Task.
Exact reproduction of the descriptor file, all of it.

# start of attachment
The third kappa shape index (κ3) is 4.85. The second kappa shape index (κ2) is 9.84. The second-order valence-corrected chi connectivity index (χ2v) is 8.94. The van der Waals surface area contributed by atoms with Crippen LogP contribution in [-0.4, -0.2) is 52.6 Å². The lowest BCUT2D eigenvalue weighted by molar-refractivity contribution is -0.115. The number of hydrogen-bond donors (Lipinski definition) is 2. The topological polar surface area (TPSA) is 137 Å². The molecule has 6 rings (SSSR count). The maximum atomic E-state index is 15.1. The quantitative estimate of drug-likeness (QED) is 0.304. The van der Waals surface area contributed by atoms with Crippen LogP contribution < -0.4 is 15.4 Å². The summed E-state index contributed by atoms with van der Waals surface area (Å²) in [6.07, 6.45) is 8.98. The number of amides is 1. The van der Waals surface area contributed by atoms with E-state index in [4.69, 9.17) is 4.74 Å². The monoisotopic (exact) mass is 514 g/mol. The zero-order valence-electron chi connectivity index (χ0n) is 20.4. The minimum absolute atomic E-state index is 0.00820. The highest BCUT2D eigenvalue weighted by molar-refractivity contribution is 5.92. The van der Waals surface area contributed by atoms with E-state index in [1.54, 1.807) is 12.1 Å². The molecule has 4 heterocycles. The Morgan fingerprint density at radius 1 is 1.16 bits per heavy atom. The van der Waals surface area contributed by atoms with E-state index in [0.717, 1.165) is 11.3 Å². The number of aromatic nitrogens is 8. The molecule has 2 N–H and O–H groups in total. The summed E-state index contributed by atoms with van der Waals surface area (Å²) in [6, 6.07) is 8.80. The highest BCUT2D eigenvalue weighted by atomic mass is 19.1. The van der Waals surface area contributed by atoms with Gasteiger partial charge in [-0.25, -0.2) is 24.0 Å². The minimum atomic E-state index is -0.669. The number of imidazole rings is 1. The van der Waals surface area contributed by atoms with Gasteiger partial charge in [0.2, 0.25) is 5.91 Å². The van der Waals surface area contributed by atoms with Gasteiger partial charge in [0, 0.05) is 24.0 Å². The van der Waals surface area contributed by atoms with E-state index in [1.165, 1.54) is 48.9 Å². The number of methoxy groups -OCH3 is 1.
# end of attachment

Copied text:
The third kappa shape index (κ3) is 4.85. The second kappa shape index (κ2) is 9.84. The second-order valence-corrected chi connectivity index (χ2v) is 8.94. The van der Waals surface area contributed by atoms with Crippen LogP contribution in [-0.4, -0.2) is 52.6 Å². The lowest BCUT2D eigenvalue weighted by molar-refractivity contribution is -0.115. The number of hydrogen-bond donors (Lipinski definition) is 2. The topological polar surface area (TPSA) is 137 Å². The molecule has 6 rings (SSSR count). The maximum atomic E-state index is 15.1. The quantitative estimate of drug-likeness (QED) is 0.304. The van der Waals surface area contributed by atoms with Crippen LogP contribution < -0.4 is 15.4 Å². The summed E-state index contributed by atoms with van der Waals surface area (Å²) in [6.07, 6.45) is 8.98. The number of amides is 1. The van der Waals surface area contributed by atoms with E-state index in [4.69, 9.17) is 4.74 Å². The monoisotopic (exact) mass is 514 g/mol. The zero-order valence-electron chi connectivity index (χ0n) is 20.4. The minimum absolute atomic E-state index is 0.00820. The highest BCUT2D eigenvalue weighted by molar-refractivity contribution is 5.92. The van der Waals surface area contributed by atoms with E-state index in [1.54, 1.807) is 12.1 Å². The molecule has 4 heterocycles. The Morgan fingerprint density at radius 1 is 1.16 bits per heavy atom. The van der Waals surface area contributed by atoms with E-state index in [0.717, 1.165) is 11.3 Å². The number of aromatic nitrogens is 8. The molecule has 2 N–H and O–H groups in total. The summed E-state index contributed by atoms with van der Waals surface area (Å²) in [6, 6.07) is 8.80. The highest BCUT2D eigenvalue weighted by atomic mass is 19.1. The van der Waals surface area contributed by atoms with Gasteiger partial charge in [-0.25, -0.2) is 24.0 Å². The minimum atomic E-state index is -0.669. The number of imidazole rings is 1. The van der Waals surface area contributed by atoms with Gasteiger partial charge in [0.2, 0.25) is 5.91 Å². The van der Waals surface area contributed by atoms with Gasteiger partial charge in [0, 0.05) is 24.0 Å². The van der Waals surface area contributed by atoms with E-state index in [1.165, 1.54) is 48.9 Å². The number of methoxy groups -OCH3 is 1.